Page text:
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Chicago professor presents about heritage language speakers for Hatcher Lecture Series

David Campos-Contreras
Kim Potowski, Spanish linguistics professor at the University of Illinois in Chicago, presented a lecture on Spanish heritage speakers and non-native speakers at the Hatcher Modern Languages Lecture Series on Friday, March 15.

Kim Potowski, a professor of Spanish linguistics at the University of Illinois in Chicago, gave a lecture on heritage Spanish speakers and non-native Spanish speakers as part of the Hatcher Modern Languages Lecture Series at the Honors College and International Center on March 15. 

“When you’ve got heritage speakers mixed with second language learners in a classroom, what can they learn from each other?” Potowski asked the audience. “How can we make the best of that situation?”

Potowski explained that a heritage language speaker is a student who learned a second language predominantly at home when speaking with their parents or extended family. Oftentimes, the student’s parents and families immigrated from a foreign country. 

“This is a room full [of] second language learners and not heritage speakers,” Potowski said. “I thought, this is my shot. My message to them will be, ‘you may at some point have heritage speakers in your classroom. Don’t assume they’re there for the easy A. Don’t assume they know all grammatical terminology. And don’t let anyone tell you the way they speak is incorrect.’ Those were the three things I really wanted to get across.”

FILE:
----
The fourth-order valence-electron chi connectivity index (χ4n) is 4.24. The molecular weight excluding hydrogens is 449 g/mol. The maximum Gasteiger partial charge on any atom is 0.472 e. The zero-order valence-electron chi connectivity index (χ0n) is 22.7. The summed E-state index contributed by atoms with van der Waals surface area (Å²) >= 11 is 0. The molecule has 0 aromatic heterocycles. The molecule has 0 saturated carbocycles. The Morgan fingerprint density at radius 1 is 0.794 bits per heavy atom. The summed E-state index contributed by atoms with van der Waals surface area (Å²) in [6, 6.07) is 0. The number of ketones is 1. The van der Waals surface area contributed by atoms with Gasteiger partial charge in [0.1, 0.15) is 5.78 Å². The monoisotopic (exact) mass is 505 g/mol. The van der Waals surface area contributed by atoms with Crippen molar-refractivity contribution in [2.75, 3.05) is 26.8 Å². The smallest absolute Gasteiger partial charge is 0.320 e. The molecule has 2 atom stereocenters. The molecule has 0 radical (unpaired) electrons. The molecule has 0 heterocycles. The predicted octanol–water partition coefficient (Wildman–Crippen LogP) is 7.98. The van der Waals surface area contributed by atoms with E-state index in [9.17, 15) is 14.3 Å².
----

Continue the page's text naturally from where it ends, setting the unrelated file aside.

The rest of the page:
Alexa Garcia, freshman and double major in biology for pre-med and Spanish with a health sciences concentration, shared what she hoped to gain before the lecture.

“Dr. Potowski seems to be very knowledgeable on the impact that the Spanish language has,” Garcia said. “That’s important to me and I want to be able to hear about others’ experiences with the language.”

Graycee West, freshman and double major in communication sciences & disorders and Spanish, also explained what she hoped to gain from the lecture. 

“There’s a lot of people in America who only speak one language,” West said. “We’re a melting pot, you don’t really understand others if you can’t communicate with them. I think it’s important to break down some of those barriers.”

Garcia was able to share some of her family experiences.

“My dad is from Mexico,” Garcia said. “It’s been hard. He knows English but a lot of family on his side does not. It’s hard having that language barrier. I want to bridge that gap.”

Alexander Poole, chair of the modern languages department and professor of English, described the importance of being proficient in multiple languages.

“Our world is changing for economic reasons, national security,” Poole said. “We need bilingual people. That’s non-negotiable.”

News reporter David Campos-Contreras can be reached at [email protected].

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